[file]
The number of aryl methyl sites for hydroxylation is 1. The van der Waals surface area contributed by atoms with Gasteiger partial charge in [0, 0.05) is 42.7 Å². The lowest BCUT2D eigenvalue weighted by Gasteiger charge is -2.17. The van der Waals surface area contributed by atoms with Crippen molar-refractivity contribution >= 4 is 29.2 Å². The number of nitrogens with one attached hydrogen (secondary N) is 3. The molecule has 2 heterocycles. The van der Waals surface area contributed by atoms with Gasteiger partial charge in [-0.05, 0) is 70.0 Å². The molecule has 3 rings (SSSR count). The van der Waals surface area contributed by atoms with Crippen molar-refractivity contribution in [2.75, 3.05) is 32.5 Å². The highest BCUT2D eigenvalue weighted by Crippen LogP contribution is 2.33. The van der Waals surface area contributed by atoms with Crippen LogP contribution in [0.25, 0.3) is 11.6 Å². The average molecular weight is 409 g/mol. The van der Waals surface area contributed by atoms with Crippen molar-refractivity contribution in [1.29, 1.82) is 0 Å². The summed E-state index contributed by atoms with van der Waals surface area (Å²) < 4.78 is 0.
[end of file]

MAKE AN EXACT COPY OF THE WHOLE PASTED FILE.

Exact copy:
The number of aryl methyl sites for hydroxylation is 1. The van der Waals surface area contributed by atoms with Gasteiger partial charge in [0, 0.05) is 42.7 Å². The lowest BCUT2D eigenvalue weighted by Gasteiger charge is -2.17. The van der Waals surface area contributed by atoms with Crippen molar-refractivity contribution >= 4 is 29.2 Å². The number of nitrogens with one attached hydrogen (secondary N) is 3. The molecule has 2 heterocycles. The van der Waals surface area contributed by atoms with Gasteiger partial charge in [-0.05, 0) is 70.0 Å². The molecule has 3 rings (SSSR count). The van der Waals surface area contributed by atoms with Crippen molar-refractivity contribution in [2.75, 3.05) is 32.5 Å². The highest BCUT2D eigenvalue weighted by Crippen LogP contribution is 2.33. The van der Waals surface area contributed by atoms with Crippen LogP contribution in [0.25, 0.3) is 11.6 Å². The average molecular weight is 409 g/mol. The van der Waals surface area contributed by atoms with Crippen molar-refractivity contribution in [1.29, 1.82) is 0 Å². The summed E-state index contributed by atoms with van der Waals surface area (Å²) < 4.78 is 0.